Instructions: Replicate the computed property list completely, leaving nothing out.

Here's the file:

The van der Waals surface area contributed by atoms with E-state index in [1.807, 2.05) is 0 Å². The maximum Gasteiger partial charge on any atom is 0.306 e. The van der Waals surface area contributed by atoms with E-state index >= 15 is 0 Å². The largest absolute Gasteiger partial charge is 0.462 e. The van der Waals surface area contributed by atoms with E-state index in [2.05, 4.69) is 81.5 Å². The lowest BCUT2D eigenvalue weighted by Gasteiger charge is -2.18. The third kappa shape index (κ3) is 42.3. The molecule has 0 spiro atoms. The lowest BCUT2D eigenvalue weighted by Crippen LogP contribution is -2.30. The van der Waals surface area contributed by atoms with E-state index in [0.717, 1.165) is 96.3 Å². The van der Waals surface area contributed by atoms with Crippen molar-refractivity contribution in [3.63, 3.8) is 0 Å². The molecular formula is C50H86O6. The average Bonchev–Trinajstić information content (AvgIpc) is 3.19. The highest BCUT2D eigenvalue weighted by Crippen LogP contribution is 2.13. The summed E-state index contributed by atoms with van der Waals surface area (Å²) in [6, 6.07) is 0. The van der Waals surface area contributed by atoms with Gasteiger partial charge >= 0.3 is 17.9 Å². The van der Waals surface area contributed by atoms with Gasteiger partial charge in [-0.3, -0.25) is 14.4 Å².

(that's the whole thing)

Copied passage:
The van der Waals surface area contributed by atoms with E-state index in [1.807, 2.05) is 0 Å². The maximum Gasteiger partial charge on any atom is 0.306 e. The van der Waals surface area contributed by atoms with E-state index >= 15 is 0 Å². The largest absolute Gasteiger partial charge is 0.462 e. The van der Waals surface area contributed by atoms with E-state index in [2.05, 4.69) is 81.5 Å². The lowest BCUT2D eigenvalue weighted by Gasteiger charge is -2.18. The third kappa shape index (κ3) is 42.3. The molecule has 0 spiro atoms. The lowest BCUT2D eigenvalue weighted by Crippen LogP contribution is -2.30. The van der Waals surface area contributed by atoms with E-state index in [0.717, 1.165) is 96.3 Å². The van der Waals surface area contributed by atoms with Crippen molar-refractivity contribution in [3.63, 3.8) is 0 Å². The molecular formula is C50H86O6. The average Bonchev–Trinajstić information content (AvgIpc) is 3.19. The highest BCUT2D eigenvalue weighted by Crippen LogP contribution is 2.13. The summed E-state index contributed by atoms with van der Waals surface area (Å²) in [6, 6.07) is 0. The van der Waals surface area contributed by atoms with Gasteiger partial charge >= 0.3 is 17.9 Å². The van der Waals surface area contributed by atoms with Gasteiger partial charge in [-0.3, -0.25) is 14.4 Å².